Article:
And here is the highlight: both nights I hung around after and got to talk to steel guitarist Johnny Neff, and he was so nice! People, I tell you I’ve been milling about after these shows for years, and this was my first reward. On Saturday night he even let me take a picture with him!

me with steel guitarist John Neff!

Johnny! Thanks for taking the time to talk to me. Keep up the good work!

Sorry for the long post but what a super great weekend I had. Thanks for the Valentine’s Day present, darlin! We love Nashville and I can’t wait to go back. Anybody else get up to anything cool this week?

A Walk About D-Town

A Walk About Town is a brand-new meme hosted by Natalie over at Coffee and a Book Chick. I liked the idea the first time I saw it, but wasn’t sure my life would be exciting enough to warrant a weekly post! This week I do have something to share, and Natalie, I love the idea. I’ll do my best to be exciting enough to keep up. :)

Last weekend I took a road trip with one of my very oldest, best friends, Barrett. You might recall that I am still recovering from knee surgery; when we left on Saturday, I was 8 days into recovery. So we took a borrowed wheelchair with us, and Barrett used that as an excuse to rent us a big ol’ Cadillac for the drive! (I wasn’t ready to drive my car yet, and it’s too difficult to drive for me to wish it on Barrett; and he drives a Vespa.) On Friday night we had been to see another friend play in Sunward, a band from Dallas. It was their very first Houston gig, and a bunch of old friends turned up for it. So we dragged a little bit on Saturday morning, but did get off, in the Cadillac, with the wheelchair, headed (by coincidence) for Dallas.

We had an uneventful drive and hooked up with another friend Jimmy for an evening that started with sushi and sake (SO good) and then took us on to the Polyphonic Spree Christmas Extravaganza. This awesome and totally unique (one might even say weird) band, complete with choir on risers and often staging as many as 30+ members, hadn’t put on a Christmas show in 3-4 years, so it was a neat reunion for us. The first set is Christmas music for the youngsters – and this was preceded by We’re Not Guys, a band made up of four girls, three maybe middle-school age and one I feel sure was in grade school! They weren’t terribly complicated musically but it was impressive as hell. Anyway, then came the Spree’s Christmas set, then the Syncopated Ladies performed – this is a group of ladies of a certain age who do a dance routine. And then we got the Spree rock set – and I have to admit, I was getting stiff and uncomfortable in my wheelchair by then, and maybe didn’t enjoy it as much as I could have. But they do put on a show, with lots of positive energy, and I love watching ALL those musicians rocking their various instruments, and singing along. It was a neat thing to experience again, as it’s been several years since I’ve seen the Spree live.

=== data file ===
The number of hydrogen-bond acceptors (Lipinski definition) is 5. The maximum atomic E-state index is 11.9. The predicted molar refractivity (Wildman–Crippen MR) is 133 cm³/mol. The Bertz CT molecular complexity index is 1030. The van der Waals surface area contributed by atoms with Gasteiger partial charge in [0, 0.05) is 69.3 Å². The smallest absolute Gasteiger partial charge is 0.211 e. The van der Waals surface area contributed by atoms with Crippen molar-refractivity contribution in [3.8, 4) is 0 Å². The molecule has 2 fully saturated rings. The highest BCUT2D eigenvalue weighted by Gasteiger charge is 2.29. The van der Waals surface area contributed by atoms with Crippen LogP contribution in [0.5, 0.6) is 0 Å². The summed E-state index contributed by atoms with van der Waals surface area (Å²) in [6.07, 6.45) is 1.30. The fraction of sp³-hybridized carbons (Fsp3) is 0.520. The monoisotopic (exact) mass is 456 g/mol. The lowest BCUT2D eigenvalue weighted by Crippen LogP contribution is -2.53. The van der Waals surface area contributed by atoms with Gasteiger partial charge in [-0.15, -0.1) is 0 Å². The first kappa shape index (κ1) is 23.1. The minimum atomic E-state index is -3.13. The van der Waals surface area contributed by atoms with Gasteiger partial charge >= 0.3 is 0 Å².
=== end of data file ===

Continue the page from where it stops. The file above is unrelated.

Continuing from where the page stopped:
From there we let Jimmy take us on to a dive bar whose name I’m not sure I ever caught – I think it started with an A – where I got a way comfier seat, and could elevate my knee; Jimmy brought me all the cans of Lone Star my heart desired, and a local classic-country band called the King Bucks was rocking out. And strangely – considering that the Spree had been the point of the trip – that was my favorite part of the evening.

The three of us stayed up too late catching up, and then started our day on Sunday with brunch and (for me) mimosas, then on to a decent beer bar in Jimmy’s neighborhood for the final moments of catch-up time with Jimmy. (Barrett and I had a 5-hour car ride together still to come.) It was action-packed – I never got Husband on the phone the whole weekend til we were halfway home! – but so good. I’m just sorry Jerko wasn’t able to join us in his own town (he had another gig Saturday night). I can’t wait to do it again. Thanks Barrett for driving and Jimmy for hosting; good times! I did find just one picture, only because I shamelessly stole from Barrett who hopefully will not sue me. This is Tim Delaughter (formerly of Tripping Daisy), the lead for the Spree, amid the confetti:

Thanks Natalie for the idea for today’s post. And what have you, lovely readers, done lately that’s interesting?

Percussion Ensemble Chamber Concert, Shepherd School of Music, Rice University

Rice University here in Houston is a very prestigious school in itself; its Shepherd School of Music is one of the top music schools in the country. They put on a bunch of free concerts, and I recently (Oct. 16) went with a friend to see a percussion concert in the Alice Pratt Brown Hall:

(photo credit due to the structural engineering company that designed the building)

It was an amazing set of performances. There was a lovely diversity of instruments and styles. Now, I’m no musical scholar, so these are my amateur’s impressions…

The first piece was “Varied Trio” by Lou Harrison (three parts: Bowl Bells, Gending, and Dance). Two percussionists switched around between playing bowls, xylophone and marimba, accompanied by a violin. I was really there for the xylophone and marimba; I love the clear, pure, resonant tones they make. And the bowls were very interesting, too. I liked how the violin was mostly plucked rather than played with the bow; it behaved more like a percussion instrument that way.

Next two young ladies performed Marcel Tournier’s “Promenade a l’Automne” on marimba and cello. This was a truly amazing and beautiful piece of music and far too short! I wanted much more of them!

Bela Bartok’s “Duets for Two Violins” (Pillow Dance, Ruthenian Dance, Arabian Dance) was performed by one violin and a marimba, and the marimba stands in beautifully for the second violin, as far as I can tell. I liked that each movement had its own sound to it. While a violin makes lovely music I really love what the marimba brings. The notes it creates are like liquid or glass, so round and perfect.